For Sarah Shun-lien Bynum, writing is a way to think through relationships and dynamics and to make sense of things she “cannot rationalize consciously.”
This past Tuesday, Bynum read an excerpt from her novella “Many a Little Makes.” The reading marks the first event in the Closs Virtual Reading Series, organized by English professor Jennifer Gilmore in collaboration with the Ruth Mary Callahan Closs Fund.
Bynum is a recipient of the O’Henry Award and was also deemed one of the top “20 under 40” fiction writers by The New Yorker magazine in 2010.
Bynum’s recently-published novella details the coming-of-age story of three sixth-grade girls, told in retrospect after they have grown up. Most notably, the scene detailed the recollection of the three girls baking a cake together after school.
Bynum used varying tempos and deliveries of the lines to further immerse the audience into the story. She read for approximately 40 minutes to the group of 99 participants, which included students, professors, and parents. Then, she opened the floor to questions.
One student asked, “Why do you write? And what keeps you writing when you don’t feel like writing?”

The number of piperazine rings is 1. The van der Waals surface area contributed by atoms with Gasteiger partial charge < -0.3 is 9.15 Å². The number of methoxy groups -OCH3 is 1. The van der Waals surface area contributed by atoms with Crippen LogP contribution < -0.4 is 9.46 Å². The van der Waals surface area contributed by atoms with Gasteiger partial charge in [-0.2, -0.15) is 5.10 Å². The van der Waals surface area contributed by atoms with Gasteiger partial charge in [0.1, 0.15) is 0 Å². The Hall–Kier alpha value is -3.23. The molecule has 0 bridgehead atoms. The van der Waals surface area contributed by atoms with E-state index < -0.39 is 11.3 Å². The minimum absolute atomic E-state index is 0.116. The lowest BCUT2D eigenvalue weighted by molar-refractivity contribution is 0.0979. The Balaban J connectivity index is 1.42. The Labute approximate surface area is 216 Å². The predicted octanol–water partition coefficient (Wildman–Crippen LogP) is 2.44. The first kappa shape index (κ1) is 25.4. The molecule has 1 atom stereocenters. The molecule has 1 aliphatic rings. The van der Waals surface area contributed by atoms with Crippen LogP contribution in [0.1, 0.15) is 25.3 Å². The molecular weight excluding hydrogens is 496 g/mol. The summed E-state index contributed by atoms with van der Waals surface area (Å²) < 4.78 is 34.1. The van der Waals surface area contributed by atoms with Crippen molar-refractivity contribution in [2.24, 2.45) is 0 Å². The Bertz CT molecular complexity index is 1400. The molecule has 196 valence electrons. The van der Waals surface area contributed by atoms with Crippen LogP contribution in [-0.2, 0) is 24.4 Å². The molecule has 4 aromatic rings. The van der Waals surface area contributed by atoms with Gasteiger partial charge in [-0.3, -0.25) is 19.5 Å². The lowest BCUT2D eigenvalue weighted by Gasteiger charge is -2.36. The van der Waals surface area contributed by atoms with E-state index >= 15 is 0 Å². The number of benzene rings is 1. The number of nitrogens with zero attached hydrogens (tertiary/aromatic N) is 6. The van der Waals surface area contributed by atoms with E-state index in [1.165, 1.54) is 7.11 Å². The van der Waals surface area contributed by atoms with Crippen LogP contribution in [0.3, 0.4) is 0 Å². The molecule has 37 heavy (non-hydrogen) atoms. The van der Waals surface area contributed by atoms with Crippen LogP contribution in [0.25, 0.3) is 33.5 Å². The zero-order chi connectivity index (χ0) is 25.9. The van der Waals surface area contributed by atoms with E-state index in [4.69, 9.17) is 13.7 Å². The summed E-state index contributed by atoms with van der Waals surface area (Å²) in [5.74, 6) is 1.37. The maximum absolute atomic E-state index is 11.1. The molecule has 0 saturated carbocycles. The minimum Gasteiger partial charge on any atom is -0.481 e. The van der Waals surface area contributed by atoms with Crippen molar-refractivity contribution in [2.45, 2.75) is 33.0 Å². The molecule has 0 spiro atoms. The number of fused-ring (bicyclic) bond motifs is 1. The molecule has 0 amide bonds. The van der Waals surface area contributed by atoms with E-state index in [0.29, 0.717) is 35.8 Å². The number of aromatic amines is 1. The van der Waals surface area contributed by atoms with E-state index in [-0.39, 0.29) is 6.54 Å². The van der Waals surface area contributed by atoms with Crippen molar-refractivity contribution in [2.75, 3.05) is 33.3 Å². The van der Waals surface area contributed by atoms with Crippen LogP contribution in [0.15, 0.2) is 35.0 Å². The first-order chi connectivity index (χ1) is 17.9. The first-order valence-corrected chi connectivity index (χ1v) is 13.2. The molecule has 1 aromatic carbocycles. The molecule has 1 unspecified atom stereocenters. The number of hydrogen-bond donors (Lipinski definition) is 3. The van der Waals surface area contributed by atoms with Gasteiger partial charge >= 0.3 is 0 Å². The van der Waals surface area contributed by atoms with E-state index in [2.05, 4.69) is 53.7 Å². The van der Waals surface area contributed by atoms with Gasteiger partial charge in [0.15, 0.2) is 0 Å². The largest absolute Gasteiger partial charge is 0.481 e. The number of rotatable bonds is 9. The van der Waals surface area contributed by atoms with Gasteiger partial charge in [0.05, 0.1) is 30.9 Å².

Bynum replied by giving a brief overview about how her motive to write changed as she grew up.
“For me, why I write now is different from when I first started writing. At first, I wrote to engage with other art forms I loved…almost all my early stories were in response to a band or record that was important to me at the time…I wanted to be engaged with an art form that I loved but couldn’t make myself,” Bynum said. “Now, I write as much more of a form of making sense of the world.”
Another student then asked about the amount of time Bynum spent reading versus writing.
“I feel like the ratio tilts more heavily towards reading than it does writing. I pride myself as being a passionate reader, and writing is just an extension of that,” Bynum said.
Bynum then explained that, for her, writing is a way to process past personal experiences and seek new personal experiences in order to constantly take in new ideas and grow intellectually.
At an interview following the event, Bynum added that her own background did impact the book, but it might not be clear to readers at first glance.
“The book was sort of an extended metaphor of being biracial, but I realized that even though that was a large part of what was feeding the book for me, it was such a private language with myself that it wasn’t in any way legible to an outside reader,” Bynum said.